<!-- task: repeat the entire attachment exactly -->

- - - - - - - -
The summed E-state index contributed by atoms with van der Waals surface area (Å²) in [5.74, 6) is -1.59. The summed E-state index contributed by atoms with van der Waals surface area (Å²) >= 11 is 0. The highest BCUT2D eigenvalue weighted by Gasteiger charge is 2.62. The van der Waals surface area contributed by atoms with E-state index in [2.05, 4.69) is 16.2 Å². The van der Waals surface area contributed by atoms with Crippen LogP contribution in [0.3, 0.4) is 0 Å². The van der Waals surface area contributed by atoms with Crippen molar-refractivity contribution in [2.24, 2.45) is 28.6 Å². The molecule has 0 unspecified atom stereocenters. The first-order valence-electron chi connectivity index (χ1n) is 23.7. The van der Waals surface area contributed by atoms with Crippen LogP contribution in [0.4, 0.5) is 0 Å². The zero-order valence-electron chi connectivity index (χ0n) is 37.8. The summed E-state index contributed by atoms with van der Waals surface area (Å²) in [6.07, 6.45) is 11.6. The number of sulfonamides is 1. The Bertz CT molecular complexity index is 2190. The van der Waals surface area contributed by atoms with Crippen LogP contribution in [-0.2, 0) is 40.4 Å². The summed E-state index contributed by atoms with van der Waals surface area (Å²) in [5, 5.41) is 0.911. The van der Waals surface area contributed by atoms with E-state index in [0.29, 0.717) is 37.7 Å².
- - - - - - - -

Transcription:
The summed E-state index contributed by atoms with van der Waals surface area (Å²) in [5.74, 6) is -1.59. The summed E-state index contributed by atoms with van der Waals surface area (Å²) >= 11 is 0. The highest BCUT2D eigenvalue weighted by Gasteiger charge is 2.62. The van der Waals surface area contributed by atoms with E-state index in [2.05, 4.69) is 16.2 Å². The van der Waals surface area contributed by atoms with Crippen LogP contribution in [0.3, 0.4) is 0 Å². The van der Waals surface area contributed by atoms with Crippen molar-refractivity contribution in [2.24, 2.45) is 28.6 Å². The molecule has 0 unspecified atom stereocenters. The first-order valence-electron chi connectivity index (χ1n) is 23.7. The van der Waals surface area contributed by atoms with Crippen LogP contribution in [0.4, 0.5) is 0 Å². The zero-order valence-electron chi connectivity index (χ0n) is 37.8. The summed E-state index contributed by atoms with van der Waals surface area (Å²) in [6.07, 6.45) is 11.6. The number of sulfonamides is 1. The Bertz CT molecular complexity index is 2190. The van der Waals surface area contributed by atoms with Crippen LogP contribution in [-0.2, 0) is 40.4 Å². The summed E-state index contributed by atoms with van der Waals surface area (Å²) in [5, 5.41) is 0.911. The van der Waals surface area contributed by atoms with E-state index in [0.29, 0.717) is 37.7 Å².